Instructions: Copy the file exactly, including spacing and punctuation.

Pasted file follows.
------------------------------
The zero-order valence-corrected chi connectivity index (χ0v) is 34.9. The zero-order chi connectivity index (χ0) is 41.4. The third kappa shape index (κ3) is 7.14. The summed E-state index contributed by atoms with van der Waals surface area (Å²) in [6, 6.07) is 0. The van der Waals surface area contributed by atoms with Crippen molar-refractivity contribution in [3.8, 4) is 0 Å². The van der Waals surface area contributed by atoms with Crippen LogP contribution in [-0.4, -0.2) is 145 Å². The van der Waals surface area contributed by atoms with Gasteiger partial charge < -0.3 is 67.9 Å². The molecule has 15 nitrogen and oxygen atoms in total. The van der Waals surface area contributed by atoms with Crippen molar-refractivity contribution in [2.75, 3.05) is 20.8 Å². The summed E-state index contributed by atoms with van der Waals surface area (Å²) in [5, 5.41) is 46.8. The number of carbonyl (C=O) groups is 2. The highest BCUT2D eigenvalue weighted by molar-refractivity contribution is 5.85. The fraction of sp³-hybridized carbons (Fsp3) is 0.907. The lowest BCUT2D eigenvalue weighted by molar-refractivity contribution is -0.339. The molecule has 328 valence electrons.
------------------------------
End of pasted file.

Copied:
The zero-order valence-corrected chi connectivity index (χ0v) is 34.9. The zero-order chi connectivity index (χ0) is 41.4. The third kappa shape index (κ3) is 7.14. The summed E-state index contributed by atoms with van der Waals surface area (Å²) in [6, 6.07) is 0. The van der Waals surface area contributed by atoms with Crippen molar-refractivity contribution in [3.8, 4) is 0 Å². The van der Waals surface area contributed by atoms with Crippen LogP contribution in [-0.4, -0.2) is 145 Å². The van der Waals surface area contributed by atoms with Gasteiger partial charge < -0.3 is 67.9 Å². The molecule has 15 nitrogen and oxygen atoms in total. The van der Waals surface area contributed by atoms with Crippen molar-refractivity contribution in [2.75, 3.05) is 20.8 Å². The summed E-state index contributed by atoms with van der Waals surface area (Å²) in [5, 5.41) is 46.8. The number of carbonyl (C=O) groups is 2. The highest BCUT2D eigenvalue weighted by molar-refractivity contribution is 5.85. The fraction of sp³-hybridized carbons (Fsp3) is 0.907. The lowest BCUT2D eigenvalue weighted by molar-refractivity contribution is -0.339. The molecule has 328 valence electrons.